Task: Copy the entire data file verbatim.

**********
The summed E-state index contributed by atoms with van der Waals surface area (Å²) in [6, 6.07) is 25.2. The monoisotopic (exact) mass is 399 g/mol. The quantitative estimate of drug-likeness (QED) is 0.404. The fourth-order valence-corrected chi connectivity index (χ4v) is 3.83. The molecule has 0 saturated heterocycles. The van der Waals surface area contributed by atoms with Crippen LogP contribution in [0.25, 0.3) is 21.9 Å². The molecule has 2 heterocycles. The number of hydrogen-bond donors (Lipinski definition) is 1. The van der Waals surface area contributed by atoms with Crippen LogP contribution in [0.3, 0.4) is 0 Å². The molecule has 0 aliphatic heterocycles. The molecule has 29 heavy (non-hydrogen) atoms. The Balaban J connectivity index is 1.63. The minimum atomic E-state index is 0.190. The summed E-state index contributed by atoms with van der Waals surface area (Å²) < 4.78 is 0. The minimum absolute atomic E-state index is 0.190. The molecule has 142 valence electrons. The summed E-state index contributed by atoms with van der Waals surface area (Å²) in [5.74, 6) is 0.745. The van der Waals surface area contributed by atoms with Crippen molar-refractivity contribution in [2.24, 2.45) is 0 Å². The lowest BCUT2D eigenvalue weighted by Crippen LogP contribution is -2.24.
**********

The summed E-state index contributed by atoms with van der Waals surface area (Å²) in [6, 6.07) is 25.2. The monoisotopic (exact) mass is 399 g/mol. The quantitative estimate of drug-likeness (QED) is 0.404. The fourth-order valence-corrected chi connectivity index (χ4v) is 3.83. The molecule has 0 saturated heterocycles. The van der Waals surface area contributed by atoms with Crippen LogP contribution in [0.25, 0.3) is 21.9 Å². The molecule has 2 heterocycles. The number of hydrogen-bond donors (Lipinski definition) is 1. The van der Waals surface area contributed by atoms with Crippen LogP contribution in [0.3, 0.4) is 0 Å². The molecule has 0 aliphatic heterocycles. The molecule has 29 heavy (non-hydrogen) atoms. The Balaban J connectivity index is 1.63. The minimum atomic E-state index is 0.190. The summed E-state index contributed by atoms with van der Waals surface area (Å²) < 4.78 is 0. The minimum absolute atomic E-state index is 0.190. The molecule has 142 valence electrons. The summed E-state index contributed by atoms with van der Waals surface area (Å²) in [5.74, 6) is 0.745. The van der Waals surface area contributed by atoms with Crippen molar-refractivity contribution in [2.24, 2.45) is 0 Å². The lowest BCUT2D eigenvalue weighted by Crippen LogP contribution is -2.24.